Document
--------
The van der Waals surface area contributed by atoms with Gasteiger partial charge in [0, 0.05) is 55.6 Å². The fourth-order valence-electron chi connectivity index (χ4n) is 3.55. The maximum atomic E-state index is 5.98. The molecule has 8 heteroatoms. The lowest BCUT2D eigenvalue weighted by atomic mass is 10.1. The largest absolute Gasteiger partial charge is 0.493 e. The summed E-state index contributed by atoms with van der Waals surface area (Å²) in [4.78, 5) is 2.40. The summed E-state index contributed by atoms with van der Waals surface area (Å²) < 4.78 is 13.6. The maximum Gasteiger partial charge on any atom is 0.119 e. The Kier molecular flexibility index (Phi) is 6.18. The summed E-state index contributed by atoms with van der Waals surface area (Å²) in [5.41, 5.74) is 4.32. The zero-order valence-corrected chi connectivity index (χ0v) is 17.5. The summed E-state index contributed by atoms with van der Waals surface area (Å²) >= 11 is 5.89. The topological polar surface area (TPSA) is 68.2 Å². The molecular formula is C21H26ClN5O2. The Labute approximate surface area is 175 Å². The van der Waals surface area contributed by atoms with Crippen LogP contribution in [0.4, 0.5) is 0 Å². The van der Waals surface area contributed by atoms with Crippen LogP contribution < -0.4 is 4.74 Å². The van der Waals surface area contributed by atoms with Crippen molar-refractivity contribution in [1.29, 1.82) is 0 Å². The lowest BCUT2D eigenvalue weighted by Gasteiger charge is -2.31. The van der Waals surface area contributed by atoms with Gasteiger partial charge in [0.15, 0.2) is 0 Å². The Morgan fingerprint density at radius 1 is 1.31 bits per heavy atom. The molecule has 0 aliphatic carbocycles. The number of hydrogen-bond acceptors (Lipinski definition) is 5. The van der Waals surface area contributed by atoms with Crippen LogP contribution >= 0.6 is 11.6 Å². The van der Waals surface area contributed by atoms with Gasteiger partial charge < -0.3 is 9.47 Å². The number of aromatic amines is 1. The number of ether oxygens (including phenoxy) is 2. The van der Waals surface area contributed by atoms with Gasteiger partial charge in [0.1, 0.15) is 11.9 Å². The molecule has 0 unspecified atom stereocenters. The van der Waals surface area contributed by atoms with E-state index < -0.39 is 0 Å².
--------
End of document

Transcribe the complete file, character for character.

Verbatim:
The van der Waals surface area contributed by atoms with Gasteiger partial charge in [0, 0.05) is 55.6 Å². The fourth-order valence-electron chi connectivity index (χ4n) is 3.55. The maximum atomic E-state index is 5.98. The molecule has 8 heteroatoms. The lowest BCUT2D eigenvalue weighted by atomic mass is 10.1. The largest absolute Gasteiger partial charge is 0.493 e. The summed E-state index contributed by atoms with van der Waals surface area (Å²) in [4.78, 5) is 2.40. The summed E-state index contributed by atoms with van der Waals surface area (Å²) < 4.78 is 13.6. The maximum Gasteiger partial charge on any atom is 0.119 e. The Kier molecular flexibility index (Phi) is 6.18. The summed E-state index contributed by atoms with van der Waals surface area (Å²) in [5.41, 5.74) is 4.32. The zero-order valence-corrected chi connectivity index (χ0v) is 17.5. The summed E-state index contributed by atoms with van der Waals surface area (Å²) >= 11 is 5.89. The topological polar surface area (TPSA) is 68.2 Å². The molecular formula is C21H26ClN5O2. The Labute approximate surface area is 175 Å². The van der Waals surface area contributed by atoms with Crippen LogP contribution in [0.4, 0.5) is 0 Å². The van der Waals surface area contributed by atoms with Crippen LogP contribution < -0.4 is 4.74 Å². The van der Waals surface area contributed by atoms with Crippen molar-refractivity contribution in [1.29, 1.82) is 0 Å². The lowest BCUT2D eigenvalue weighted by Gasteiger charge is -2.31. The van der Waals surface area contributed by atoms with Gasteiger partial charge in [0.15, 0.2) is 0 Å². The Morgan fingerprint density at radius 1 is 1.31 bits per heavy atom. The molecule has 0 aliphatic carbocycles. The number of hydrogen-bond acceptors (Lipinski definition) is 5. The van der Waals surface area contributed by atoms with Crippen LogP contribution >= 0.6 is 11.6 Å². The van der Waals surface area contributed by atoms with Gasteiger partial charge < -0.3 is 9.47 Å². The number of aromatic amines is 1. The number of ether oxygens (including phenoxy) is 2. The van der Waals surface area contributed by atoms with Gasteiger partial charge in [0.1, 0.15) is 11.9 Å². The molecule has 0 unspecified atom stereocenters. The van der Waals surface area contributed by atoms with E-state index < -0.39 is 0 Å².